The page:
The Thoroughbred stallion market has changed drastically in many ways over the last three decades—there are no longer 40 share syndicates and strict limitations on the number of mares bred annually—but in other ways such as trying to maximize revenue, it remains the same.
Three managers of some of the most successful sires of the 1980s and '90s reflected on the past and current states of the stallion market during a panel discussion Feb. 2 as part of the Educational Symposium of the Consignors and Commercial Breeders Association at Keeneland.
Ric Waldman, a consultant who managed the breeding careers of such stallions as Storm Cat and Deputy Minister, recalled the early struggles to get mares to Storm Cat, whose brilliant racing career was cut short before the horse took off and they were able to expand the number of mares to whom he was bred.
The son of Storm Bird owned by W. T. Young's Overbrook Farm entered stud for a fee of $25,000, a figure that fell to $20,000 during his second season for one of North America's most successful sires who eventually stood for $500,000 for six consecutive years.
"We really struggled with this horse his first year," Waldman said of trying to get mares to Storm Cat. "Fortunately, he had a few really good early runners, so we were able to raise him back up to $25,000."
Young, a prominent Lexington businessman who parlayed that acumen into success as a horse breeder, did not hesitate to take advantage of that early success, Waldman said.
"He (Young) did not want to see any unused semen out there. When he (Storm Cat) was breeding his fourth book of mares, Mr. Young had me call everyone who had paid a full stud fee and offer them a free season to Storm Cat. That was just a marketing ploy. It is all a function of marketing."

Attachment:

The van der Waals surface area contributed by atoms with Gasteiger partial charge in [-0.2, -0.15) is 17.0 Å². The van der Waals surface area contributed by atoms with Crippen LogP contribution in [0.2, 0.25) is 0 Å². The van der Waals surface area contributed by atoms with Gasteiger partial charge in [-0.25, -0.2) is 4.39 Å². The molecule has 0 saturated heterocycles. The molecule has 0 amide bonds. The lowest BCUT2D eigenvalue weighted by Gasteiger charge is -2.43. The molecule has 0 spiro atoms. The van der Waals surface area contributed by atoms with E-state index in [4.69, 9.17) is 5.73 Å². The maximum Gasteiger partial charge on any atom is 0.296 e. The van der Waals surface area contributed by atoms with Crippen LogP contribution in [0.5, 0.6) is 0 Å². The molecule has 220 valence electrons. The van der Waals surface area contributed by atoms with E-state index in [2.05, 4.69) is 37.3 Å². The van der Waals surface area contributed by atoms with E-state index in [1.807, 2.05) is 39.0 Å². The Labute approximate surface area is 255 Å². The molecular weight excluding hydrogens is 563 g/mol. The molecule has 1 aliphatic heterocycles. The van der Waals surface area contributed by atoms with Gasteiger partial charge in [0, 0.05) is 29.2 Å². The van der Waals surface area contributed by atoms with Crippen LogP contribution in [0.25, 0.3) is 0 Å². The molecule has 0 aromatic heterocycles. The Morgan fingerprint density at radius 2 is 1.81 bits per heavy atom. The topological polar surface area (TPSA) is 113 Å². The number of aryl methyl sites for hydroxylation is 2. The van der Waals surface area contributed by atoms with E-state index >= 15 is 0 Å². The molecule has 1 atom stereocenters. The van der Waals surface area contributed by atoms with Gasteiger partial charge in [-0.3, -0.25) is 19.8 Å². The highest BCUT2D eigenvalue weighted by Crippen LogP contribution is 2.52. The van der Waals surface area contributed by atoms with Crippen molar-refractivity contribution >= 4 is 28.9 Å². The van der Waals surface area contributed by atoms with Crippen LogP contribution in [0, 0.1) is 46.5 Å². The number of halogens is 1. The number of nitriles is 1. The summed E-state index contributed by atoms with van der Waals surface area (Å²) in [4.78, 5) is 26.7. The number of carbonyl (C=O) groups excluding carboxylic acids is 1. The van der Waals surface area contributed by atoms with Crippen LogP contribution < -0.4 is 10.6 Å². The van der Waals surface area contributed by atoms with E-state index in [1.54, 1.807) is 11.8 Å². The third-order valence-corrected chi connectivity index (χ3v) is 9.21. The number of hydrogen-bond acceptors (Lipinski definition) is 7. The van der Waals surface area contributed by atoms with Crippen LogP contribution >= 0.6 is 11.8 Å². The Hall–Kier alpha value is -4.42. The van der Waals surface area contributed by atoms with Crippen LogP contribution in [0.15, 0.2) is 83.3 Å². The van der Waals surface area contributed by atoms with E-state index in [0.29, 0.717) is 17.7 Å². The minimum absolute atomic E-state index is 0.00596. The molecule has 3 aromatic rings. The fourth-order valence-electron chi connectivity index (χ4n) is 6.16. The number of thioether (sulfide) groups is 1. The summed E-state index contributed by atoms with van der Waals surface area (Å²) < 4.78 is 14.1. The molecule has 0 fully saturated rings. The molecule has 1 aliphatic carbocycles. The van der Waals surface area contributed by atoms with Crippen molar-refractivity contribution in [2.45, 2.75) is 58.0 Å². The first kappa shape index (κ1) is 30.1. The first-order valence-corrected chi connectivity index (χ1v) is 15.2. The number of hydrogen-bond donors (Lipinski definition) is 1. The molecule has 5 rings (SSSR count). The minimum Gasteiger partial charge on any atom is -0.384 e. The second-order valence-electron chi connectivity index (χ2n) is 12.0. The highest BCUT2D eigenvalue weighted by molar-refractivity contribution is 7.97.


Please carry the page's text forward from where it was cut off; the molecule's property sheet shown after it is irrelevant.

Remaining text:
At the height of his stud career Storm Cat was bred to a maximum 118 mares in a season, Waldman said. "We might have bred more if our management style had been a little bit different."
Of Storm Cat's ascendance to the top of the sire list and $500,000 stud fee, Waldman said: "That pleased W.T. Young to no end. Raking in that money showed success. That had to extend his (Young's) life."
Veteran horseman John Williams recalled that when Triple Crown winner Seattle Slew retired to Leslie Combs' Spendthrift Farm with a record syndication price of $12 million, the horse was a reluctant breeder, forcing the staff to undertake some unusual measures to get him interested in mares.
In addition to a series of efforts to get Slew's interest focused, including breeding him outside the breeding shed and breeding two mares in quick succession, Williams began exercising the horse himself, resulting in a new horse.
"All he wanted was his job back," Williams said. "He felt good about himself and he got to where he started liking mares."
John T.L. Jones Jr., who ran Walmac International when prominent sire Nureyev suffered a serious right hind leg fracture, recalled the extraordinary efforts by farm personnel, including veterinarian Dr. Don Howard. Jones said the most important decision he made was to have a barn built that would isolate Nureyev from the rest of the stallion population, and that once he recovered "we bred him around the clock."